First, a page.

15. Fargo” (FX)
Fans of the Coen Brothers were understandably concerned when FX greenlit a TV adaptation of the ’96 classic, “Fargo.” Still, showrunner Noah Hawley and each season’s absurdly outstanding ensemble have managed to morph what could have amounted to lazy genre pastiche into a fully-fledged exploration of America’s crime foundations, one that acts as a deserved love letter to Joel and Ethan’s career oeuvre. Set in 1950s Kansas City, the fourth volume of the anthology feels like “Miller’s Crossing,” crossed with “The Godfather,” peppering in aspects of “Barton Fink,” and more of their movies along the way; the ninth hour being a road trip detour that evokes the aesthetic of “The Man Who Wasn’t There,” and culminates by meshing together fairy tale elements of “The Wizard of Oz,” and “A Serious Man.” Featuring a tremendous cast led by Chris Rock as a mob patriarch, who may have invented the credit card before having the idea stolen from him by the money-grubbing white man, Season 4 was chock-full of so many characters it couldn’t do them all justice, but is still a sprawling and stylish Mid-West bloodbath – a critique of Manifest Destiny examining our country’s prejudicial immigration roots, while simultaneously acting as the Coen Brothers’ equivalent of a true-crime bedtime story. – AB

14. “Unorthodox” (Netflix)
This year, there’s been some controversy about what qualifies as a feature film and what’s a TV series, and this tight 4-episode drama really does play out like one coherent piece. Whatever you call it, this German production surprised everyone by becoming one of the most acclaimed shows in the history of Netflix when it dropped back in March 2020 (what feels like a literal lifetime ago). Based on Deborah Feldman’s Unorthodox: The Scandalous Rejection of My Hasidic Roots, “Unorthodox” introduced the world to Etsy, a teenage Hasidic girl who flees an arranged marriage to find her mother and really the whole world in Berlin. Newcomer Shira Haas is captivating, finding just the right balance of vulnerability and courage in every challenging decision that Etsy makes. Much more than just a window into a society that’s rarely been shown on TV, it’s one of those incredibly specific stories that still has the power to resonate universally. – BT

13. “How To With John Wilson” (HBO Max)
In a year in which most people couldn’t even see any new faces, much less make any new friends, “How to with John Wilson” felt like a much-needed escape. Never seen on-camera but narrating in a very personal way, filmmaker John Wilson uses simple concepts to dig into the human condition, starting with ideas like “How to Put Up Scaffolding” or “How to Cover Your Furniture” and literally just seeing where the premise takes him. For example, “How to Make Small Talk” introduces him to a man who claims to catch child predators, so he goes to his house to find out how. “How to Improve Your Memory” leads him to a convention about The Mandela Effect and the revelation that Febreze has only one ‘e.’ Don’t ask how the furniture episode leads to a segment about circumcision. Just see it. All six episodes are clever and deeply empathetic, reminding people how many different wonderful stories are out there, especially in New York City, for anyone willing to hear them. – BT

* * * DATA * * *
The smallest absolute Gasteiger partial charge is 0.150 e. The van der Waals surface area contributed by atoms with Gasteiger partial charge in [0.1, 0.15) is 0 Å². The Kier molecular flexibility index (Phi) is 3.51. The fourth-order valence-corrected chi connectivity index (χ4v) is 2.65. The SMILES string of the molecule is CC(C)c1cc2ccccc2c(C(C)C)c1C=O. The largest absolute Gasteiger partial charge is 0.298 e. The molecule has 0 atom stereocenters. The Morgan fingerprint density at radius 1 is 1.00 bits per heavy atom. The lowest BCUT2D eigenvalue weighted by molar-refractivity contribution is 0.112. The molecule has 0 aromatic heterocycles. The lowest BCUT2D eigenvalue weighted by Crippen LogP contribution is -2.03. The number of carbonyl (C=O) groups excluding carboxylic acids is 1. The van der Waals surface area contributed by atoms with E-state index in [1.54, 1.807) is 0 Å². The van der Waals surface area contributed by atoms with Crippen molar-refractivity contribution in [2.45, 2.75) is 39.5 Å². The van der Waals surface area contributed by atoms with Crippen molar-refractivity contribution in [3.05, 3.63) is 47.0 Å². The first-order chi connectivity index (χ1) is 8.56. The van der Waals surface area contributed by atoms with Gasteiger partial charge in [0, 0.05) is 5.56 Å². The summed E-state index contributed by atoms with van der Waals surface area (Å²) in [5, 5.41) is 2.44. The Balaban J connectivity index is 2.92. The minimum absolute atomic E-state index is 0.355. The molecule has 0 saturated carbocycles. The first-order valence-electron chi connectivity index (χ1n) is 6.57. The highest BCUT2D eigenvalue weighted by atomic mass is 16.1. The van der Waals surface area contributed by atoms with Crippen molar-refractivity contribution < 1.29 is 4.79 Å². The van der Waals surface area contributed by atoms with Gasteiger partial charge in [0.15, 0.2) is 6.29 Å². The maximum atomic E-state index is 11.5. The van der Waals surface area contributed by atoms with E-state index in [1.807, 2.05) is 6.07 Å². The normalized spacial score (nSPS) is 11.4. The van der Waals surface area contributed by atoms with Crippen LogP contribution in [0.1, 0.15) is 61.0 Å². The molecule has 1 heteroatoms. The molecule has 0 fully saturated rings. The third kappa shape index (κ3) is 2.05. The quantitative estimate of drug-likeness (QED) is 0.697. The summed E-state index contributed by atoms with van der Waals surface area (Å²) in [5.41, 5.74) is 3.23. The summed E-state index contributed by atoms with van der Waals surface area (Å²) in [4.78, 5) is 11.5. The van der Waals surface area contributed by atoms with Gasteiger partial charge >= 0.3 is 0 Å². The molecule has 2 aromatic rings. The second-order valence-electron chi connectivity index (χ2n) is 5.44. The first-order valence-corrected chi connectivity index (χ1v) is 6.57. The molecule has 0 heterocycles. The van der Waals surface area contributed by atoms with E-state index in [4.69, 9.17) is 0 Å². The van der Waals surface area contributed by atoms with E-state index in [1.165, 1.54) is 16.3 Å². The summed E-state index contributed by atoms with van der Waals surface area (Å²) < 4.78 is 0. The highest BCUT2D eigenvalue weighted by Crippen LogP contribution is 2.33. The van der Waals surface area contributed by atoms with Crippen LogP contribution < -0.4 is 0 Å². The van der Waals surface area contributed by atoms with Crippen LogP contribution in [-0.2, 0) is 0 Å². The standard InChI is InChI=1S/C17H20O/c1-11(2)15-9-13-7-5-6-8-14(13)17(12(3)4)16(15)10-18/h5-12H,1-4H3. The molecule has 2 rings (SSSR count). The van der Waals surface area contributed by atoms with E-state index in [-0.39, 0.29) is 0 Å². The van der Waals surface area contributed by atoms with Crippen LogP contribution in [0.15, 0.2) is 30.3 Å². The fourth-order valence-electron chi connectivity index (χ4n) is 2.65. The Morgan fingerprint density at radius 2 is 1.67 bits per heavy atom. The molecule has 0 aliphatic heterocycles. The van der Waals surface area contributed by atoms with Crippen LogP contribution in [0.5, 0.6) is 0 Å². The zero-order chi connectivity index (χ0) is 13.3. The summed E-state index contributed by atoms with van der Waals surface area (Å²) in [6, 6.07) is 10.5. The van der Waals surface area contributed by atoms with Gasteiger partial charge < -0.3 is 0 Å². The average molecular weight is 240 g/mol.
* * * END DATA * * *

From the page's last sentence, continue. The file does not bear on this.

12. “I Know This Much is True” (HBO)
Derek Cianfrance’s “I Know This Much is True” is emotionally bruising or devastating. There’s little in between in this searing drama about brothers, family, and legacy. And it’s even a little too depressing at times, but lord is it so good, so incredibly acted, and ultimately so rewarding. In ‘IKTMIT,’ Mark Ruffalo pulls double duty as the brothers Birdseys, identical twins. Thomas (Ruffalo) has schizophrenia, and Dominick is angry, resentful, and feeling his entire life has been cursed by his mentally-ill brother.  The supporting cast Melissa Leo, Juliette Lewis, Kathryn Hahn, Rosie O’Donnell, Imogen Poots, Archie Panjabi, and Philip Ettinger, is outstanding. And ‘IKTMIT’ has an epic scope to it as well, with notions of America, who we are as a country, and the legacy of trauma that are passed down through every generation. Cianfrance’s mini-series is gutting, but it’s so truthful in its complex and contradictory ideas of family members you believe are slowly killing you, and at the same time, you’d die for in an instant. – RP

11. “Better Things” (FX)
Entirely avoiding sitcom contrivances, the fourth season of FX’s best program defied all genre expectations. Creator/star Pamela Adlon has long refused to lean into cliché or traditional expectations of the half-hour format, but the 2020 outing for her show felt even more daring than the previous three in that regard. Once again, this was a season about ordinary people—a single mother (Adlon) and her three growing girls (the underrated trio of Mikey Madison, Hannah Alligood, and Olivia Edward)—but the brilliance of it is in how much truth and nuance Adlon and her writers find in the everyday. “Better Things” is somehow both a very specific show in terms of its characters and their predicaments and something that finds the universal at the same time. Adlon finds honesty in every scene, turning aspects of her own life into comedy history. Let’s hope she keeps doing so for years to come. – BT